One reason for China's rise as a money-laundering hub is that years of grinding enforcement have made traditional havens for hiding money less appealing.
Western countries led by Switzerland, the United Kingdom and the United States froze $1.4 billion in stolen assets in the two and a half years ending in June 2012 — more than they froze during the four years from 2006 to 2009, according to a study by the Stolen Asset Recovery Initiative, an effort led by the World Bank and U.N. to fight money laundering and corruption. That initiative was founded in 2007. One year later, the U.S. launched a crackdown on hidden offshore accounts, targeting some of Switzerland's largest banks.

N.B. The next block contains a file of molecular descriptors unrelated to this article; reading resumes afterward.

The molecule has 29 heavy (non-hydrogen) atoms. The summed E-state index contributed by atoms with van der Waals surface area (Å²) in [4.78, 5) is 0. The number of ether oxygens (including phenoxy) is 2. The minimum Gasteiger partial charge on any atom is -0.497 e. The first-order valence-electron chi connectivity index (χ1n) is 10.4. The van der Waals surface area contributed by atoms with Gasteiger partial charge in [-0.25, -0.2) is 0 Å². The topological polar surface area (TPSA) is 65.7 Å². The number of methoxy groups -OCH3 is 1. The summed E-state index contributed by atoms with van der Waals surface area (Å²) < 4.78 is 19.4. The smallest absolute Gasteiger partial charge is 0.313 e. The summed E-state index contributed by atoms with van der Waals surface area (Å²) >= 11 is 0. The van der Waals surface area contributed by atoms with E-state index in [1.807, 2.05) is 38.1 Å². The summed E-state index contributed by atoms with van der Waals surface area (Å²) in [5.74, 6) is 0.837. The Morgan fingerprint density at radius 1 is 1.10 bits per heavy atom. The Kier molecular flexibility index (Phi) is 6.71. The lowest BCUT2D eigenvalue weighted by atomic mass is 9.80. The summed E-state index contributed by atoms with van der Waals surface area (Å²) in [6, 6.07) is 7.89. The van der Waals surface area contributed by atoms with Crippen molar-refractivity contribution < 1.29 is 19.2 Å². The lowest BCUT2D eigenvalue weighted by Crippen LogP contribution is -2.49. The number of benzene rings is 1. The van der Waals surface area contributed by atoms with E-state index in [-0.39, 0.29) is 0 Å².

"London and New York aren't as safe as they used to be," said Bill Majcher, a former financial crimes investigator for the Royal Canadian Mounted Police and founder of founder of EMIDR Ltd., a cyber-security consultancy in Hong Kong. "Where is another location where there are large banks, but an opaqueness for Western banks and courts to seize my savings?"
China is the answer to that question for con men, criminals and drug lords from around the world, The Associated Press showed in an investigation this week.